|What would it be like to wake up one day secure in the knowledge of who you are, mourning your mother who died prematurely, but with a career you enjoy and good friends, only to discover that it is all lies? Louise McAndrews has just such a revelation in Whispers and Lies, a taut drama that causes some twinges of dissatisfaction, but ultimately delivers an entertaining romantic adventure.
Lou is a veterinarian in Susanville, New York, nestled in the Catskill Mountains. Her mother passed away recently and in her grief, she has lost weight but is learning to live without her. Her best friend is about to get married, causing Lou to rethink her life a little. After all, she was married and divorced and is trying to be satisfied to be alone, until her high school crush enters the picture.
Will Jamison is her best friend’s brother. He is an investigative reporter for the Washington Post and is home for his sister’s wedding. Will is hot on a story about the infamous siblings of famous people, one pair being Senator Jackson DeWitt and his brother, Lincoln. Lincoln has been involved in nefarious schemes over the years. He has a daughter, Gretchen who looks remarkably like Lou. When Lincoln sees a picture of Lou’s mom he is shaken and Will’s antennae’s go up. He begins to suspect that Lou is somehow connected to the brothers.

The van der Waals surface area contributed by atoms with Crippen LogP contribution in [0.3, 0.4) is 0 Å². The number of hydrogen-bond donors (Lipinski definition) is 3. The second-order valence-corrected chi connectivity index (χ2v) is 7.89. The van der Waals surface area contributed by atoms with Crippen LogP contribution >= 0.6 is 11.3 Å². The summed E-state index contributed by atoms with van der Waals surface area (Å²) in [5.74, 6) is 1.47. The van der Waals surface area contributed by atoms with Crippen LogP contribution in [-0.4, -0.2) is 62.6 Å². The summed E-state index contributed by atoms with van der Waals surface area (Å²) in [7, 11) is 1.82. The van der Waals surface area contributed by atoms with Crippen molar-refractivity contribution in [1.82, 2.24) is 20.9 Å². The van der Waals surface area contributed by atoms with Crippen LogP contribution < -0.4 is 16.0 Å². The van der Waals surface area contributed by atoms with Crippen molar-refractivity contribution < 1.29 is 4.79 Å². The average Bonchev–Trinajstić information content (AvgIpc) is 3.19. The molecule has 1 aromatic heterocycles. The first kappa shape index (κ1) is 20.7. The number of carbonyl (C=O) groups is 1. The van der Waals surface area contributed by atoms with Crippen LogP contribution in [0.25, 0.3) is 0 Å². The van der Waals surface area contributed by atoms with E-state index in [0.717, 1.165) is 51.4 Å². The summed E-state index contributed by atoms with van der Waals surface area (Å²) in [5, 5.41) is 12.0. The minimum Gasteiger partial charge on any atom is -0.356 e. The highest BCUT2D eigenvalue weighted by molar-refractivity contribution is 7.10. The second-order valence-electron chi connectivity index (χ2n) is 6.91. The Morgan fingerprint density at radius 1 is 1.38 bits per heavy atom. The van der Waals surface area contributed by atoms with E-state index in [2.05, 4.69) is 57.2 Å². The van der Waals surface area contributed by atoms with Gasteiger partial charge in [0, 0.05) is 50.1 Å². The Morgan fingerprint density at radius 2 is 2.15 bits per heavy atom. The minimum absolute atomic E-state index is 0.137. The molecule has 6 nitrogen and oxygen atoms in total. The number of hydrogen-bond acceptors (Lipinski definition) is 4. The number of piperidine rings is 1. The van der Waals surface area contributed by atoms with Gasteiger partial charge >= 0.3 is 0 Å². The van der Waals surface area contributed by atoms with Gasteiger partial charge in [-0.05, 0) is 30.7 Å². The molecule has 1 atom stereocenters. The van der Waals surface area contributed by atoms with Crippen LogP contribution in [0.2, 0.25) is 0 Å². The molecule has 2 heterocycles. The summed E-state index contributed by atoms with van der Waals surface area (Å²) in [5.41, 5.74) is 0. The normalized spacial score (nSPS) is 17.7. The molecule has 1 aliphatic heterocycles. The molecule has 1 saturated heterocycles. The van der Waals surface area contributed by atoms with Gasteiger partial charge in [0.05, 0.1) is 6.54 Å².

Lou, meanwhile, is amazed that she still has feelings for Will. He too is attracted. This is one of those twinges of dissatisfaction. Here is a woman who is successful and has friends only to discover she still has a crush on a high school flame? Will is only attracted to Lou because she has lost weight and is slimmed down. Of course, ultimately he is attracted to her personality, but I can’t help but wonder if the romance would have gotten off the ground had she not been a size 10 now.
I digress…When Lou and Will discover that the person Lou grew up knowing as Janice McAndrews, dedicated mom and supporter, was really a woman named Rita Conlon; when Lou’s apartment is ransacked for no apparent reason and when Lincoln DeWitt seems to come up missing, Will goes into full investigative pursuit. Lou teams up with him when she realizes she doesn’t even know who she is and her life seems to be a series of lies told her by her mother.
The story is fast-paced and engaging. The romance that springs up is sexual, funny and warm. Both Lou and Will start out just to assuage their hormones, only to find a person they can relate to on many levels. Their discovery of their relationship was as engaging as the search for the truth. Lou is determined and strong, yet wrought with doubts. She gets a little self-pitying but quickly pulls herself up. Will is warm, gentle and a bulldog with the story. He is insecure about his ability to maintain a relationship and a career, fearing he takes after his workaholic father “who never seemed to be there when he needed him.”
One nice thing about the couple is that they talk and share their concerns. There is one misunderstanding when Will doesn’t disclose all he knows, wanting to protect Lou, but that is quickly handled with a good argument and they move on.
Whispers and Lies is a generally engaging story of lies, deceit and the effect of those lies on the children that follow. Yet it is also a fun and entertaining romance that satisfies the reader’s need for warmth and characters you can care about.